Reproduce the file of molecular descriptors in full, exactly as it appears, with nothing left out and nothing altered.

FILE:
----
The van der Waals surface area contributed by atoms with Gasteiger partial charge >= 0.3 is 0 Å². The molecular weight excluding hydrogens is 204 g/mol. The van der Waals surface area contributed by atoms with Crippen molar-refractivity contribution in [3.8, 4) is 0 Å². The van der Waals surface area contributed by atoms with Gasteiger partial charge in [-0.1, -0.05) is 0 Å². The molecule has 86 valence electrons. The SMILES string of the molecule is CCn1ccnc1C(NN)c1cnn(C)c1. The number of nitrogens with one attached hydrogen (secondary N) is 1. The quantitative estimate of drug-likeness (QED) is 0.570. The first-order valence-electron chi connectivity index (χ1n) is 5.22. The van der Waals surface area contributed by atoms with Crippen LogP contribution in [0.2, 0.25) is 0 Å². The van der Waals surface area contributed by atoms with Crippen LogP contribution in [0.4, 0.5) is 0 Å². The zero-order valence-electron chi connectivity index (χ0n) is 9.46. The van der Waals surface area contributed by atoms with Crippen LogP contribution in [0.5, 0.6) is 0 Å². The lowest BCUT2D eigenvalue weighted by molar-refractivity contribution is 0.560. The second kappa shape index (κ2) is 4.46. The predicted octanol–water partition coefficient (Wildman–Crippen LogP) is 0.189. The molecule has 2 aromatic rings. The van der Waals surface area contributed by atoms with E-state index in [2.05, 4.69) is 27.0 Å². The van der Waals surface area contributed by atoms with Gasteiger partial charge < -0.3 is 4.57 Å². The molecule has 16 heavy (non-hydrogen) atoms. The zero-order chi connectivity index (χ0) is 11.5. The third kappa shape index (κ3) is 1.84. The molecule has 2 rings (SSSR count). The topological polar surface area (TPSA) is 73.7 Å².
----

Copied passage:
The van der Waals surface area contributed by atoms with Gasteiger partial charge >= 0.3 is 0 Å². The molecular weight excluding hydrogens is 204 g/mol. The van der Waals surface area contributed by atoms with Crippen molar-refractivity contribution in [3.8, 4) is 0 Å². The van der Waals surface area contributed by atoms with Gasteiger partial charge in [-0.1, -0.05) is 0 Å². The molecule has 86 valence electrons. The SMILES string of the molecule is CCn1ccnc1C(NN)c1cnn(C)c1. The number of nitrogens with one attached hydrogen (secondary N) is 1. The quantitative estimate of drug-likeness (QED) is 0.570. The first-order valence-electron chi connectivity index (χ1n) is 5.22. The van der Waals surface area contributed by atoms with Crippen LogP contribution in [0.2, 0.25) is 0 Å². The van der Waals surface area contributed by atoms with Crippen LogP contribution in [0.4, 0.5) is 0 Å². The zero-order valence-electron chi connectivity index (χ0n) is 9.46. The van der Waals surface area contributed by atoms with Crippen LogP contribution in [0.5, 0.6) is 0 Å². The lowest BCUT2D eigenvalue weighted by molar-refractivity contribution is 0.560. The second kappa shape index (κ2) is 4.46. The predicted octanol–water partition coefficient (Wildman–Crippen LogP) is 0.189. The molecule has 2 aromatic rings. The van der Waals surface area contributed by atoms with E-state index in [2.05, 4.69) is 27.0 Å². The van der Waals surface area contributed by atoms with Gasteiger partial charge < -0.3 is 4.57 Å². The molecule has 16 heavy (non-hydrogen) atoms. The zero-order chi connectivity index (χ0) is 11.5. The third kappa shape index (κ3) is 1.84. The molecule has 2 rings (SSSR count). The topological polar surface area (TPSA) is 73.7 Å².